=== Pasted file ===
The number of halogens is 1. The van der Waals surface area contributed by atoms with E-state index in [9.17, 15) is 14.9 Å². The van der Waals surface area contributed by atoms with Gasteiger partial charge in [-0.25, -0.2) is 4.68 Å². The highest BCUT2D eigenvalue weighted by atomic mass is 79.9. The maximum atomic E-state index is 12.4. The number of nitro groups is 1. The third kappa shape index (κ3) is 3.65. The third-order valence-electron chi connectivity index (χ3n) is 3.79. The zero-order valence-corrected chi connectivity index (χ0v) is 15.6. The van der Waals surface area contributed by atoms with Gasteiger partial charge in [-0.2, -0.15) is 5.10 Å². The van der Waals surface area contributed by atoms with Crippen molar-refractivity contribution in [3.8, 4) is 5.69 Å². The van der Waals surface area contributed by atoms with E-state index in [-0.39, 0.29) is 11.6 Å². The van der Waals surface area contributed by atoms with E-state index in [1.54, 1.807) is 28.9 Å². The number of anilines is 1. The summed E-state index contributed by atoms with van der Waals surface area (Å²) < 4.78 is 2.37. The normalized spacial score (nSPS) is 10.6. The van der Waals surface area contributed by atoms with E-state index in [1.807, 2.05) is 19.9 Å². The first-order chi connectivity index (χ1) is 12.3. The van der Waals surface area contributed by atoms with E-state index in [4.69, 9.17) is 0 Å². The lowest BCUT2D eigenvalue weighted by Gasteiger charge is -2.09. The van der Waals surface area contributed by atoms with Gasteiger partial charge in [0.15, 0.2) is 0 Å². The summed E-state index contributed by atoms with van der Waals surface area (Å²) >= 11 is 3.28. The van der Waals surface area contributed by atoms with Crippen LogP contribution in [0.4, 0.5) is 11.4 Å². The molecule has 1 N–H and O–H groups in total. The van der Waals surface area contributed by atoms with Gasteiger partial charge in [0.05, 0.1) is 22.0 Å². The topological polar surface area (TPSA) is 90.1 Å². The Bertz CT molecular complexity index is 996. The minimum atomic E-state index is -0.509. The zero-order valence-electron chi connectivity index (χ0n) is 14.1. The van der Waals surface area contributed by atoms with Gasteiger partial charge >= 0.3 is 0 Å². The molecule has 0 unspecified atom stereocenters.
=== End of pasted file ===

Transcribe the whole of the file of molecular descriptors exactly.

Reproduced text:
The number of halogens is 1. The van der Waals surface area contributed by atoms with E-state index in [9.17, 15) is 14.9 Å². The van der Waals surface area contributed by atoms with Gasteiger partial charge in [-0.25, -0.2) is 4.68 Å². The highest BCUT2D eigenvalue weighted by atomic mass is 79.9. The maximum atomic E-state index is 12.4. The number of nitro groups is 1. The third kappa shape index (κ3) is 3.65. The third-order valence-electron chi connectivity index (χ3n) is 3.79. The zero-order valence-corrected chi connectivity index (χ0v) is 15.6. The van der Waals surface area contributed by atoms with Gasteiger partial charge in [-0.2, -0.15) is 5.10 Å². The van der Waals surface area contributed by atoms with Crippen molar-refractivity contribution in [3.8, 4) is 5.69 Å². The van der Waals surface area contributed by atoms with E-state index in [-0.39, 0.29) is 11.6 Å². The van der Waals surface area contributed by atoms with E-state index in [1.54, 1.807) is 28.9 Å². The number of anilines is 1. The summed E-state index contributed by atoms with van der Waals surface area (Å²) < 4.78 is 2.37. The normalized spacial score (nSPS) is 10.6. The van der Waals surface area contributed by atoms with E-state index in [1.807, 2.05) is 19.9 Å². The first-order chi connectivity index (χ1) is 12.3. The van der Waals surface area contributed by atoms with E-state index in [4.69, 9.17) is 0 Å². The lowest BCUT2D eigenvalue weighted by Gasteiger charge is -2.09. The van der Waals surface area contributed by atoms with Gasteiger partial charge in [0.15, 0.2) is 0 Å². The summed E-state index contributed by atoms with van der Waals surface area (Å²) >= 11 is 3.28. The van der Waals surface area contributed by atoms with Crippen LogP contribution in [0.4, 0.5) is 11.4 Å². The molecule has 1 N–H and O–H groups in total. The van der Waals surface area contributed by atoms with Gasteiger partial charge in [0.05, 0.1) is 22.0 Å². The topological polar surface area (TPSA) is 90.1 Å². The Bertz CT molecular complexity index is 996. The minimum atomic E-state index is -0.509. The zero-order valence-electron chi connectivity index (χ0n) is 14.1. The van der Waals surface area contributed by atoms with Gasteiger partial charge >= 0.3 is 0 Å². The molecule has 0 unspecified atom stereocenters.